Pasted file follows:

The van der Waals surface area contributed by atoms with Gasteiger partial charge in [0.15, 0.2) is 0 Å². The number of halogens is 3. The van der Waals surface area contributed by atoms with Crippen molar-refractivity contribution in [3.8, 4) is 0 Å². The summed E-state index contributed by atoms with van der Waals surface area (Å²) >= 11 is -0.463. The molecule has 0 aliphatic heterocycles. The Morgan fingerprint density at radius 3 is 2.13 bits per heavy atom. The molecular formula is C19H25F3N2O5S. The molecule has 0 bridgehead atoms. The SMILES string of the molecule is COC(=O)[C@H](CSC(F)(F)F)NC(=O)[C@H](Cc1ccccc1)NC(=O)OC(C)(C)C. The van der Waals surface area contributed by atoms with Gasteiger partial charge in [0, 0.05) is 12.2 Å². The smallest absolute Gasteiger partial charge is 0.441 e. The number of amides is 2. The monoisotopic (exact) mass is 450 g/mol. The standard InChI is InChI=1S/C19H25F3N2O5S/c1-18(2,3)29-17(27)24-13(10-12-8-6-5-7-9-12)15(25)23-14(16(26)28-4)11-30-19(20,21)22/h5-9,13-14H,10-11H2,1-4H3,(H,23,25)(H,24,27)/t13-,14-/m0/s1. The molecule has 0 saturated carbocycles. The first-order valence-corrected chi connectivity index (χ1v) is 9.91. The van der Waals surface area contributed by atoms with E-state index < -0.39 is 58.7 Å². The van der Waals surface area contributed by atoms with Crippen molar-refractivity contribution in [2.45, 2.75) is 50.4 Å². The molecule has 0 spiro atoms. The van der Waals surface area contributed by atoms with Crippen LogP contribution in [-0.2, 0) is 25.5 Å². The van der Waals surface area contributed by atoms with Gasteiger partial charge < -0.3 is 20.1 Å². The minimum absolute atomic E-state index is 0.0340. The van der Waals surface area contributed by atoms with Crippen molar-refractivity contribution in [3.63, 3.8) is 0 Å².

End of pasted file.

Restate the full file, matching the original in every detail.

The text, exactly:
The van der Waals surface area contributed by atoms with Gasteiger partial charge in [0.15, 0.2) is 0 Å². The number of halogens is 3. The van der Waals surface area contributed by atoms with Crippen molar-refractivity contribution in [3.8, 4) is 0 Å². The summed E-state index contributed by atoms with van der Waals surface area (Å²) >= 11 is -0.463. The molecule has 0 aliphatic heterocycles. The Morgan fingerprint density at radius 3 is 2.13 bits per heavy atom. The molecular formula is C19H25F3N2O5S. The molecule has 0 bridgehead atoms. The SMILES string of the molecule is COC(=O)[C@H](CSC(F)(F)F)NC(=O)[C@H](Cc1ccccc1)NC(=O)OC(C)(C)C. The van der Waals surface area contributed by atoms with Gasteiger partial charge in [0, 0.05) is 12.2 Å². The smallest absolute Gasteiger partial charge is 0.441 e. The number of amides is 2. The monoisotopic (exact) mass is 450 g/mol. The standard InChI is InChI=1S/C19H25F3N2O5S/c1-18(2,3)29-17(27)24-13(10-12-8-6-5-7-9-12)15(25)23-14(16(26)28-4)11-30-19(20,21)22/h5-9,13-14H,10-11H2,1-4H3,(H,23,25)(H,24,27)/t13-,14-/m0/s1. The molecule has 0 saturated carbocycles. The first-order valence-corrected chi connectivity index (χ1v) is 9.91. The van der Waals surface area contributed by atoms with E-state index < -0.39 is 58.7 Å². The van der Waals surface area contributed by atoms with Crippen molar-refractivity contribution in [2.45, 2.75) is 50.4 Å². The molecule has 0 spiro atoms. The van der Waals surface area contributed by atoms with Crippen LogP contribution in [-0.2, 0) is 25.5 Å². The van der Waals surface area contributed by atoms with Gasteiger partial charge < -0.3 is 20.1 Å². The minimum absolute atomic E-state index is 0.0340. The van der Waals surface area contributed by atoms with Crippen molar-refractivity contribution in [3.63, 3.8) is 0 Å².